As my free time over summer starts to come to an end this year, I’ve played through another game.
So I woke up in a bad mood last Friday morning, and decided that a good, short game was what I needed to do with my time. Perusing a couple of google searches for “good, short 360 games” to see what came up that I also had, Condemned (and its sequel) seemed to make many of those lists, which reminded me that I had this game, tucked away in a shelf. Choice made, then!
Condemned: Criminal Origins, is a game that I had bought shortly after purchasing my XBox 360 back in 2007(?) It had garnered good reviews, but as so often happens with these things – both miniatures and videogames – it’s often easier to buy something with the best of intentions to get around to using them – and then taking years (or worse) to actually do so.
I dimly remember buying the game, one of the games I purchased in my initial frenzy of enthusiasm when I got my 360 back in the day. Even back then it was already in the XBox 360 “Classics” selection. While this meant that the game had sold well, over whatever the minimum was at the time, more importantly the game had garnered positive reviews across the board. At the time I’d done that thing where you put the game on, look at it for 45 seconds/play for 3 minutes and think “Yeah, this looks cool. I’ll get back to it soon!” So now – a decade on from release and 8 years from buying it – I’ve finally actually played it! Does this count as a retro-review?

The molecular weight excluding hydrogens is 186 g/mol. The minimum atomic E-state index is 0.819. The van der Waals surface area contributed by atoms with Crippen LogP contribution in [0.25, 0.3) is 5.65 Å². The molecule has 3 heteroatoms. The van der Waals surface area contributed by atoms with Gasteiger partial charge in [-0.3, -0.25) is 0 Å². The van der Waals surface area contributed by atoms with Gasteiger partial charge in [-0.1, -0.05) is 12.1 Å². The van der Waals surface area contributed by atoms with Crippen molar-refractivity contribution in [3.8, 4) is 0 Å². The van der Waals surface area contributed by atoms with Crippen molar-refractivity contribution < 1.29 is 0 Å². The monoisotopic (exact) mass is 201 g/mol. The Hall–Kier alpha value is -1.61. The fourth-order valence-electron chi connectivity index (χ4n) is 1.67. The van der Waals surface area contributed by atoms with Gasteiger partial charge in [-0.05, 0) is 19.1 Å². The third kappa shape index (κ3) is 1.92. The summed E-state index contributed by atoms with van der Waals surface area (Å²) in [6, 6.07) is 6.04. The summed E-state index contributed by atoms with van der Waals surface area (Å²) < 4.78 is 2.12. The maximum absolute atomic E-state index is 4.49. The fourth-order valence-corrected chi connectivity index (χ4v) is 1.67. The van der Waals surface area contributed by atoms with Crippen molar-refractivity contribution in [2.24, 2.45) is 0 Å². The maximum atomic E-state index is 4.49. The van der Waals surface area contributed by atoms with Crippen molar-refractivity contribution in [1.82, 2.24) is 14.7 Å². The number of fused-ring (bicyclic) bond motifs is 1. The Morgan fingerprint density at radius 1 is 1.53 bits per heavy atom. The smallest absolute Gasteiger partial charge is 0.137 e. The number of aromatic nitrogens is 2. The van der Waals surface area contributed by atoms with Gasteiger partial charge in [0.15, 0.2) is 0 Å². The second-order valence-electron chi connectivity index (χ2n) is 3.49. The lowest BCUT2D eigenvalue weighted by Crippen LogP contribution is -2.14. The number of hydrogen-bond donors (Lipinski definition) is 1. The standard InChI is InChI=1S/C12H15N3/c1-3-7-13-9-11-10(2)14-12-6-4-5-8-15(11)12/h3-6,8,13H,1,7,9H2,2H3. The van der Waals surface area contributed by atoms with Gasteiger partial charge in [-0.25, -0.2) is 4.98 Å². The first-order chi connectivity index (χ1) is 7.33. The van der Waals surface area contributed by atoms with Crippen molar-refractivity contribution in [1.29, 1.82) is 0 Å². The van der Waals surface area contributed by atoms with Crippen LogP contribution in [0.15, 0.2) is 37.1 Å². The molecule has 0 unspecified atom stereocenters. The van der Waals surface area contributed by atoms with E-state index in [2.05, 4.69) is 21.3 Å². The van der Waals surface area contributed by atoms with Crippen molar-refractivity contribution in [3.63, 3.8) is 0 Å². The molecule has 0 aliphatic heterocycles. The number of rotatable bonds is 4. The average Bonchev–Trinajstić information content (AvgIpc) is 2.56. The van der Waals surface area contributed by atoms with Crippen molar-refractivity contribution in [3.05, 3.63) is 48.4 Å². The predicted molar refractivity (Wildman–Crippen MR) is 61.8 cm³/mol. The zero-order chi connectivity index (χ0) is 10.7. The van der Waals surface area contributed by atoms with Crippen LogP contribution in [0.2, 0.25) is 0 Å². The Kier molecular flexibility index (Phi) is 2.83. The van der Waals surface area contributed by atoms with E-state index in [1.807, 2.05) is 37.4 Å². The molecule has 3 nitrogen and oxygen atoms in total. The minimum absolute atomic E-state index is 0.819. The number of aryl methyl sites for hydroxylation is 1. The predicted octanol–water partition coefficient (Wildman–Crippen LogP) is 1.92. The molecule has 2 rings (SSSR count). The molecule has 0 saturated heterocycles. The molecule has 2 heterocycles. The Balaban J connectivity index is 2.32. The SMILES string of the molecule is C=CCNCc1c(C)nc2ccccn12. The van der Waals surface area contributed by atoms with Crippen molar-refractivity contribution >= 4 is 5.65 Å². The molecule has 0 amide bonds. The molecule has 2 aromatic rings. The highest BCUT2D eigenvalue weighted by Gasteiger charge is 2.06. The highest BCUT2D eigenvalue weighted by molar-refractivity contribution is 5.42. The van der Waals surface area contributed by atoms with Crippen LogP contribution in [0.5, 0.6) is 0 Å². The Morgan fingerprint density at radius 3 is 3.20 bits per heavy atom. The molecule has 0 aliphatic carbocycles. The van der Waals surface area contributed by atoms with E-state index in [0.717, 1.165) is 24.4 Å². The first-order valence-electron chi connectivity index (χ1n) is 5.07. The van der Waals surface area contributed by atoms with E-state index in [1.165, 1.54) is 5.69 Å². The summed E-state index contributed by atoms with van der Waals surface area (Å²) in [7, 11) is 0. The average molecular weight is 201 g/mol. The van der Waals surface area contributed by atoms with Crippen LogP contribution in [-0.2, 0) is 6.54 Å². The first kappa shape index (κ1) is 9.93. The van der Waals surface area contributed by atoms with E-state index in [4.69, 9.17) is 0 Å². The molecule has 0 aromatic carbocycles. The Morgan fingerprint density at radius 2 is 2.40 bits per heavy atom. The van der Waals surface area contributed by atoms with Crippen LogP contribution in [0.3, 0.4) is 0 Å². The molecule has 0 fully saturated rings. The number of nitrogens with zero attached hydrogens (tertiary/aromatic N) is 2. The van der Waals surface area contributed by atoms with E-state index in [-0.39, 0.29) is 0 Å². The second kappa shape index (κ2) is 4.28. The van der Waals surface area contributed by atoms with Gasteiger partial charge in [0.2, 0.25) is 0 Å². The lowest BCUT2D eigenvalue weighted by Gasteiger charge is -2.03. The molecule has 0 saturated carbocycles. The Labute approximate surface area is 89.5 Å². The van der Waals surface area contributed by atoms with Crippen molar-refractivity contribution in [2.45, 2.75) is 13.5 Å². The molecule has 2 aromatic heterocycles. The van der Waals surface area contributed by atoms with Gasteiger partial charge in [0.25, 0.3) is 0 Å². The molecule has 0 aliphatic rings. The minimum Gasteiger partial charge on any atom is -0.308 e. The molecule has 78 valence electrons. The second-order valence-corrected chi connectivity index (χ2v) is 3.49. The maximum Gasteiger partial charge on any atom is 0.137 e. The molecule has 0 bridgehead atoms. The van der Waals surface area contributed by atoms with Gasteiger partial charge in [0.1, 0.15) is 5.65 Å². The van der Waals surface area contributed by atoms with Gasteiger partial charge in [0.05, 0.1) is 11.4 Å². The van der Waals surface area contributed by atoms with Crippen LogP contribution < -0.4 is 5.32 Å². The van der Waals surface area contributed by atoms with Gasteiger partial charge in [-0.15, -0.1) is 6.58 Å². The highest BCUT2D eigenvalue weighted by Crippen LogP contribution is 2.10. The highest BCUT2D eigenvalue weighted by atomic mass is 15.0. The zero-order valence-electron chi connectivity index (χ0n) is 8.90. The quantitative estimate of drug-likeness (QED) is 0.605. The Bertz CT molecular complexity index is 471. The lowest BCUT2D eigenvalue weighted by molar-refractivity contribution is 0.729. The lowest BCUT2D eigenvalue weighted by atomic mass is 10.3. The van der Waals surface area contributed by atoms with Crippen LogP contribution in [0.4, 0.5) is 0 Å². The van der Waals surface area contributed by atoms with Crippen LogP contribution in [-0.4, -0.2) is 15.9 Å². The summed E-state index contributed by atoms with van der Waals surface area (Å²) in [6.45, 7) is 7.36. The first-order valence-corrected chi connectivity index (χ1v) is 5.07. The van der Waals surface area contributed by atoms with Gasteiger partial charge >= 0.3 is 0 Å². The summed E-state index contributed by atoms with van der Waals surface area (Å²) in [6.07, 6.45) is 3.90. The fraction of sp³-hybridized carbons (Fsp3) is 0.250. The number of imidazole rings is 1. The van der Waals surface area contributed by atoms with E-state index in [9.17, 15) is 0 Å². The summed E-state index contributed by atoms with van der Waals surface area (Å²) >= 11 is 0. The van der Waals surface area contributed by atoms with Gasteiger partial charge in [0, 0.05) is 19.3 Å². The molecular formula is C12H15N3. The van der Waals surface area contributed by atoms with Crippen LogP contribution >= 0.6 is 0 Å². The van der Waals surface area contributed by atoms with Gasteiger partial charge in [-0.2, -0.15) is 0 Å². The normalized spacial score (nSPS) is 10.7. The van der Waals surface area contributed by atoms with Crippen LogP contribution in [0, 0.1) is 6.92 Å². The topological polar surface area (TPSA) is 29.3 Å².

Condemned was developed by Monolith Productions, who were also the people behind titles I’d enjoyed such as No One Lives Forever (NOLF), NOLF 2, Alien vs Predator 2, Contract J.A.C.K. (essentially NOLF3), F.E.A.R., F.E.A.R. 2 and much more recently – Shadow of Mordor. That’s a pretty good selection of hits over a good selection of years. So far so good!
So how does it look in 2016?
The game is dark and grainy – appropriate for a survival-horror kind of game. The graphics aren’t beautiful 1080p with ultra-detailed models, but I’m not a complete graphics whore, and the game’s setting still looks good enough to me and works well enough to be fit for purpose. Enemies and your weapons are a fair bit less attractive, looking a bit blocky at best. Your character on the other hand, along with those in cutscenes looks pretty bad. I can’t fairly recall what FPS graphics looked like back 10 years ago without rose coloured glasses, but to be blunt, the character and many of the weapon models look like arse today.
Audio fares better. A nice touch are your own heavy footsteps – there are any times you’re not sure if a sound was you, or someone else, stalking you. The audio design overall isn’t bad and is one of the stronger points of the game, even today. The exception to which is the voice acting.
I should mention the story: – only the slightest of spoilers here – You’re a federal agent. Framed for a murder you didn’t commit, you set out on a quest to prove your innocence by wandering through an endless series of dark tunnels, rooms and abandoned buildings, murdering everyone in your path.
Occasionally with firearms, but typically with improvised clubs, shovels, axes and sledgehammers. Does all that sound like a fair enough way to prove your innocence from murder?